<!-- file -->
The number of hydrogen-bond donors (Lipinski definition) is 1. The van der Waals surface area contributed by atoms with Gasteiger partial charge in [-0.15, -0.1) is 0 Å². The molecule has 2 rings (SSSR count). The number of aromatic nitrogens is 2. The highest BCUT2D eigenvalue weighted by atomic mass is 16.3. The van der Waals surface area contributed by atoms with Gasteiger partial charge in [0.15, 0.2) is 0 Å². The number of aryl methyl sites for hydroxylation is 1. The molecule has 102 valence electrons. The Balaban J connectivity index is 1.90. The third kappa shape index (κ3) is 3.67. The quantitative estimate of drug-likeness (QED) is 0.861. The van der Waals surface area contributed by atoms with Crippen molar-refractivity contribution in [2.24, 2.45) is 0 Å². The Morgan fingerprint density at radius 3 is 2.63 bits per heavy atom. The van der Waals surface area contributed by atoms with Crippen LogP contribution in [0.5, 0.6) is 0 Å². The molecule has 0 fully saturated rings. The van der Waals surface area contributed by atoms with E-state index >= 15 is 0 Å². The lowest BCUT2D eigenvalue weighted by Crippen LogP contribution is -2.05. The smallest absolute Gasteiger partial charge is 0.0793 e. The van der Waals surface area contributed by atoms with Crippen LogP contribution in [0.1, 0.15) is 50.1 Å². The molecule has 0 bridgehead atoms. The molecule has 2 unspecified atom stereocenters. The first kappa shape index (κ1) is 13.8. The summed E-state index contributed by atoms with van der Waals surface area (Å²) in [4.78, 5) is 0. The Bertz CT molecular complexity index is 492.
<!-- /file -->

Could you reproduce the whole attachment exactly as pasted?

The number of hydrogen-bond donors (Lipinski definition) is 1. The van der Waals surface area contributed by atoms with Gasteiger partial charge in [-0.15, -0.1) is 0 Å². The molecule has 2 rings (SSSR count). The number of aromatic nitrogens is 2. The highest BCUT2D eigenvalue weighted by atomic mass is 16.3. The van der Waals surface area contributed by atoms with Gasteiger partial charge in [0.15, 0.2) is 0 Å². The number of aryl methyl sites for hydroxylation is 1. The molecule has 102 valence electrons. The Balaban J connectivity index is 1.90. The third kappa shape index (κ3) is 3.67. The quantitative estimate of drug-likeness (QED) is 0.861. The van der Waals surface area contributed by atoms with Crippen molar-refractivity contribution in [2.24, 2.45) is 0 Å². The Morgan fingerprint density at radius 3 is 2.63 bits per heavy atom. The van der Waals surface area contributed by atoms with Crippen LogP contribution in [0.5, 0.6) is 0 Å². The molecule has 0 fully saturated rings. The van der Waals surface area contributed by atoms with E-state index >= 15 is 0 Å². The lowest BCUT2D eigenvalue weighted by Crippen LogP contribution is -2.05. The smallest absolute Gasteiger partial charge is 0.0793 e. The van der Waals surface area contributed by atoms with Crippen LogP contribution in [0.1, 0.15) is 50.1 Å². The molecule has 0 bridgehead atoms. The molecule has 2 unspecified atom stereocenters. The first kappa shape index (κ1) is 13.8. The summed E-state index contributed by atoms with van der Waals surface area (Å²) in [4.78, 5) is 0. The Bertz CT molecular complexity index is 492.